For those really wanting to study this, we surely recommend N.T, Wright’s Surprised By Hope (HarperOne; $24.99 or the very excellent DVD series by the same name.) For one you may not have heard of, we have a rare little book imported from overseas called The Future Great Planet Earth: Good News About the Future of the Earth According to the Bible by Dutch Bible scholar Wim Rietkerk (Good Books; $9.95.) [We only have a few of these left and may not be able to fill orders after we run out.]
I suspect you might think that my fascination with new creation and the Big Hope of Christ reigning over a really restored cosmos is quirky or less than central to ponder. It is my experience, though, that once one gets this–all things new, or “every square inch” as Kuyper put it— all other aspects of Christian discipleship—work and calling, evangelism, worship, the Christian mind, the arts, social concern, work for civic renewal, interest in science, racial justice and the like (not to mention creation care itself!) and a healthy approach to spirituality all can more easily fall into place.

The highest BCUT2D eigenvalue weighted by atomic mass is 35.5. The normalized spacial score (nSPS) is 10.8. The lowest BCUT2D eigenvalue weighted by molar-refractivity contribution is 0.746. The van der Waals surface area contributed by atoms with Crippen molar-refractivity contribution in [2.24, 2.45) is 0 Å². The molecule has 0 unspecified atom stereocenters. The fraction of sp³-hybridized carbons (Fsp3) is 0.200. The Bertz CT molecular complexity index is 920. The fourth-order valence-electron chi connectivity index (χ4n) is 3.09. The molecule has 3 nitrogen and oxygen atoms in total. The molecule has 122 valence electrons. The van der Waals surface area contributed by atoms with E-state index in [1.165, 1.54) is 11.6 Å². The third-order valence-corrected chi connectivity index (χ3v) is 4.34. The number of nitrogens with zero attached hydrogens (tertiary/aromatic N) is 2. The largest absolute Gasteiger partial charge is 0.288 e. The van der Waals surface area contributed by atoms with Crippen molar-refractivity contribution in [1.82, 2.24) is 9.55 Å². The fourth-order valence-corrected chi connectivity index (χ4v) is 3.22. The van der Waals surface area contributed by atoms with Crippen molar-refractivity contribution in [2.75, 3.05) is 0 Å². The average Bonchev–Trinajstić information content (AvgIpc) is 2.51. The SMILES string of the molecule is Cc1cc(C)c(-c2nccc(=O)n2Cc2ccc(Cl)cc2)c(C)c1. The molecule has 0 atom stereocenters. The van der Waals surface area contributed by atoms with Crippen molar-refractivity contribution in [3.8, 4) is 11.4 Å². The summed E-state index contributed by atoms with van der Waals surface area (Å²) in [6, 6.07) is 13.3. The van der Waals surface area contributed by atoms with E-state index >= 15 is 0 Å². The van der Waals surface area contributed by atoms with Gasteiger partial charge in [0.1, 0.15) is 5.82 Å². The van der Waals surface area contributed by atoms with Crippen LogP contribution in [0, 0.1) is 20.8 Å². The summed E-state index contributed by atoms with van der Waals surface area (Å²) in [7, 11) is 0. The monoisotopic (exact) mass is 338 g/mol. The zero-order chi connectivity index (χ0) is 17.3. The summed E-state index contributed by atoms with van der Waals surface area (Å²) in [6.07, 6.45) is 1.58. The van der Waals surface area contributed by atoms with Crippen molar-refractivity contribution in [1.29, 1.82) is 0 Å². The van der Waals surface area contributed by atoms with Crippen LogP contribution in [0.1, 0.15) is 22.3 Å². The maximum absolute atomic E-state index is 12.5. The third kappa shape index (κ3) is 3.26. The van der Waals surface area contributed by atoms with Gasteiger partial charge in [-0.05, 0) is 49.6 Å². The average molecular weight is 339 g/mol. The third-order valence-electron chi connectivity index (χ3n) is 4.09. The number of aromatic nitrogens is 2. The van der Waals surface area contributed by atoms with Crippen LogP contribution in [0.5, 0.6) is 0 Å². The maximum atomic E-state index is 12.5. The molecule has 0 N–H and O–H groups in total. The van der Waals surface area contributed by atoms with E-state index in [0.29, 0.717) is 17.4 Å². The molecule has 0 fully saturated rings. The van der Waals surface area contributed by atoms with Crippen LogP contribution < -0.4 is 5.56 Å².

What if media outlets and religion reporters (and responsible Christian bloggers and preachers, in fact) pointed people to this kind of stuff as they scrambled to denounce Mr. Camping’s nuttiness? These next days while people are still talking about this remain an open window to share what the Bible really says about the great hope we have!
Another great way to more fully grasp the promised restoration of all things—the continuity between this world and the next, so to speak—is in Michael Witmer’s very nice book, Heaven Is a Place on Earth: Why All That You Do Matters to God (Zondervan; $16.99.) I love it and believe it would be eye opening to nearly anyone in ordinary churches of any sort; his style is particularly warm and evangelically-minded, though, so there is nothing fishy. There are few demanding portions, but most is quite accessible and uplifting. The study questions are excellent and give plenty of food for thought and next steps for this radically all-inclusive way of life.
For those wanting a more mainline denominational study most specifically about eschatology, you might want to pick up Lutheran Biblical scholar Barbara Rossing’s popular critique of Left Behind rapture theology called The Rapture Exposed: The Message of Hope in the Book of Revelation (Basic Books; $15.95.)